Swimmer ears

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Overview

Swimmer's ear is an infection in the outer ear canal, which runs from your eardrum to the outside of your head. It's often brought on by water that remains in your ear, creating a moist environment that aids the growth of bacteria.

Putting fingers, cotton swabs or other objects in your ears also can lead to swimmer's ear by damaging the thin layer of skin lining your ear canal.

Swimmer's ear is also known as otitis externa. Usually you can treat swimmer's ear with eardrops. Prompt treatment can help prevent complications and more-serious infections.

Symptoms

Each person’s symptoms may vary. The following are the most common symptoms of swimmer's ear:

Redness of the outer ear

An itch in the ear

Pain, often when touching or wiggling your earlobe

Pus draining from your ear. This may be yellow or yellow-green, and it may smell.

Swollen glands in your neck

Swollen ear canal

Muffled hearing or hearing loss

A full or plugged-up feeling in the ear

Fever

The symptoms of swimmer's ear may look like other health problems. Always see your healthcare provider for a diagnosis.

Causes

Swimming in unclean water is a common cause of swimmer’s ear.

Other possible causes include:

Being in warm, humid places

Cleaning or scratching your ear canal using your fingers, cotton swabs, or other objects

Having an injury to the ear canal

Having dry ear canal skin

Having an object in the ear canal

Having extra ear wax

Risk factors

You are at greater risk for swimmer's ear if you:

Have contact with germs in hot tubs or unclean pool water

Have a cut in the skin of your ear canal

Hurt your ear canal by putting cotton swabs, fingers, or other objects inside your ears

Use head phones, hearing aids, or swimming caps

Have a skin condition such as eczema

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Complications

Swimmer's ear usually isn't serious if treated promptly, but complications can occur.

Temporary hearing loss. You might have muffled hearing that usually gets better after the infection clears.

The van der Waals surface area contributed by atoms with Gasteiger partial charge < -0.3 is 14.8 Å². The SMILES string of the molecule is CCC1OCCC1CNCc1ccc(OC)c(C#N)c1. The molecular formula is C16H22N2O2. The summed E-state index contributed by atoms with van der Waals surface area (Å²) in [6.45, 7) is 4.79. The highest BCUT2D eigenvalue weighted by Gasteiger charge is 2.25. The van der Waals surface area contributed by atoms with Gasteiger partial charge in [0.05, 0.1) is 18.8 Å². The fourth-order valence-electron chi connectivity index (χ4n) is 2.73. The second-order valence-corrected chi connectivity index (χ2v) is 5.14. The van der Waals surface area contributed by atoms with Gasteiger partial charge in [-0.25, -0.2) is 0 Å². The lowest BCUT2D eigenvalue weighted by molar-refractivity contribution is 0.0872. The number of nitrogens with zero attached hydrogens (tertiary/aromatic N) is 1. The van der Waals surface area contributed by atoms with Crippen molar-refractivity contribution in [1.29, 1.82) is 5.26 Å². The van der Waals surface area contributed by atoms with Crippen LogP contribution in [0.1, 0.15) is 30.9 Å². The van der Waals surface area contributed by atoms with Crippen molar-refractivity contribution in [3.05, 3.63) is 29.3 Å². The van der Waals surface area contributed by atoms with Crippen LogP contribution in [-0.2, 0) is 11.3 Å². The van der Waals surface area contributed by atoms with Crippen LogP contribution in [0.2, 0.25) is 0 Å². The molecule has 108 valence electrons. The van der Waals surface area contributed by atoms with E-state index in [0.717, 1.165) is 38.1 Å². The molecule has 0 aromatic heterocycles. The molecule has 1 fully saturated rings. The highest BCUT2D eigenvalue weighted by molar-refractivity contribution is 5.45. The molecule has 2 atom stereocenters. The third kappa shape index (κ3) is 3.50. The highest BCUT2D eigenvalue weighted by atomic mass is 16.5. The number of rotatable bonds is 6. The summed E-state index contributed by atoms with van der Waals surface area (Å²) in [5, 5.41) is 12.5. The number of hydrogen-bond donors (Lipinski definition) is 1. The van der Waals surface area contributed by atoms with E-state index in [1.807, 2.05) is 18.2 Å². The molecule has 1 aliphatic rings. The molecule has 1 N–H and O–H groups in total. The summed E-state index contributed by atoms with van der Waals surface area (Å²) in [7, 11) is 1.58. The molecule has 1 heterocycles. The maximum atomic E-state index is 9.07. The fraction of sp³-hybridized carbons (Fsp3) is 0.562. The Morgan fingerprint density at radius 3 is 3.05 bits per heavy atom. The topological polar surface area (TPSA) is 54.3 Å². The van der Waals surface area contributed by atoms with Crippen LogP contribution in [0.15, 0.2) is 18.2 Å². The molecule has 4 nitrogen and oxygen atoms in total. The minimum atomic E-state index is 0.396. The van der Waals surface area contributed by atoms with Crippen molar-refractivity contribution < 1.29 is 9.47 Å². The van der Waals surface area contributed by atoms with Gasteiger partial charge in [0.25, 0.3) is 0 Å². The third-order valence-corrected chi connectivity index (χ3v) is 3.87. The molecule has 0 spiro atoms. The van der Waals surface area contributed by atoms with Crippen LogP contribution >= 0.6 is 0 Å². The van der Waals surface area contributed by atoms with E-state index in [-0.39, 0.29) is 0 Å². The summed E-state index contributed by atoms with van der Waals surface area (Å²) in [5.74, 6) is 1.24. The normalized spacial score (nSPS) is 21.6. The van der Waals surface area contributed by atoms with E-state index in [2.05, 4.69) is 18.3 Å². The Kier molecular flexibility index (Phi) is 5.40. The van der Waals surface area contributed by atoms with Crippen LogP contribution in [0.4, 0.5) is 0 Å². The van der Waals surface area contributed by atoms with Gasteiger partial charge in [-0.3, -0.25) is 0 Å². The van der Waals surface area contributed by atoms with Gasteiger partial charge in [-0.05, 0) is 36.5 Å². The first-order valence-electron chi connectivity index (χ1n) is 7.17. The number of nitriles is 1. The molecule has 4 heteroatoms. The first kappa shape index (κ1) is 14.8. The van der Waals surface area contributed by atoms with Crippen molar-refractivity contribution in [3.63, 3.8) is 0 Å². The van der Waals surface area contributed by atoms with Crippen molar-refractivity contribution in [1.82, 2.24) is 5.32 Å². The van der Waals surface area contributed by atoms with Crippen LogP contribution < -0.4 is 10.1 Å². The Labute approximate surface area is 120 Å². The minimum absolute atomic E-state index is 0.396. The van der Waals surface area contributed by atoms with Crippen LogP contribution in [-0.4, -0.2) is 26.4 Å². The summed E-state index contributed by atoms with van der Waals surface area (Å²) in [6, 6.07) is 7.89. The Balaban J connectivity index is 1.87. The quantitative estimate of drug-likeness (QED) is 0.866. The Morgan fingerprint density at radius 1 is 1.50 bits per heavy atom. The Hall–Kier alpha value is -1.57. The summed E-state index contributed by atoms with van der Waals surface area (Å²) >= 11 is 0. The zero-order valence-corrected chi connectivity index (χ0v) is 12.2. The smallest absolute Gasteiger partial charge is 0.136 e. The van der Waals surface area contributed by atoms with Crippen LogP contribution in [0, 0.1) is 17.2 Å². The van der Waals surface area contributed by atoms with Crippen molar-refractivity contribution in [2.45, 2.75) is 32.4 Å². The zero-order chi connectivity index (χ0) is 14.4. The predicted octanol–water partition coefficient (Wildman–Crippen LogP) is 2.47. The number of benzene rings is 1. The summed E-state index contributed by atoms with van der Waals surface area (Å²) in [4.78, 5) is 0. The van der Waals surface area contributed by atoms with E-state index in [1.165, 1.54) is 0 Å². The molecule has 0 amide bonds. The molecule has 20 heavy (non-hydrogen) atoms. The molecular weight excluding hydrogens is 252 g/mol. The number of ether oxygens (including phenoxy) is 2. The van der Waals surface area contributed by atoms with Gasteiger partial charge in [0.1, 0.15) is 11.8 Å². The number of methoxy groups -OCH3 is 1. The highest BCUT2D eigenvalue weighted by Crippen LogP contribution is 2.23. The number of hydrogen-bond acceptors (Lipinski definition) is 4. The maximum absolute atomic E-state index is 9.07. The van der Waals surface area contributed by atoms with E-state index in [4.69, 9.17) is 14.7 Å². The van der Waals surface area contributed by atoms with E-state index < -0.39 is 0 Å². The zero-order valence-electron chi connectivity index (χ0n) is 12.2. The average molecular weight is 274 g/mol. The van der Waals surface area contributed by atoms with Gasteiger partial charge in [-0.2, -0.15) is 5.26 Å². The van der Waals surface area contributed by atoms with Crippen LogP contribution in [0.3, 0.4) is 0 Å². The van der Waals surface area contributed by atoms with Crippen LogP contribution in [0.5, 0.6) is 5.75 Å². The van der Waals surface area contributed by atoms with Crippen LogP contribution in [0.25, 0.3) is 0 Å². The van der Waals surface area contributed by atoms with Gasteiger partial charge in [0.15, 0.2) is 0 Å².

Long-term infection (chronic otitis externa). An outer ear infection is usually considered chronic if signs and symptoms persist for more than three months. Chronic infections are more common if there are conditions that make treatment difficult, such as a rare strain of bacteria, an allergic skin reaction, an allergic reaction to antibiotic eardrops, a skin condition such as dermatitis or psoriasis, or a combination of a bacterial and a fungal infection.

Deep tissue infection (cellulitis). Rarely, swimmer's ear can spread into deep layers and connective tissues of the skin.

Bone and cartilage damage (early skull base osteomyelitis). This is a rare complication of swimmer's ear that occurs as the infection spreads to the cartilage of the outer ear and bones of the lower part of the skull, causing increasingly severe pain. Older adults, people with diabetes or people with weakened immune systems are at increased risk of this complication.

More-widespread infection. If swimmer's ear develops into advanced skull base osteomyelitis, the infection can spread and affect other parts of your body, such as the brain or nearby nerves. This rare complication can be life-threatening.

Prevention

Keep ears as dry as possible. Place a shower cap over your head to help prevent water or hair shampoo from getting into your ears. Place a cotton ball in the ear but do not push it in far. Use a dry towel to dry your ears after bathing or swimming. Use ear plugs if you play water sports or are frequently in water.

Turn your head from side to side after getting out of water. This helps water drain from your ears.

Don't stick anything into your ear canal. This includes pens/pencils, fingers, bobby clips or cotton-tipped swabs. (Swabs should only be used to dry the outer ear.)

Don't swim in polluted water.

Do not swallow the water you swim in.

Use a simple, homemade solution to help prevent bacteria from growing inside the ear. Mix one drop of vinegar with one drop of isopropyl (rubbing) alcohol and put one drop in each ear after bathing or swimming. Be sure to check with your doctor first before making and using this homemade solution.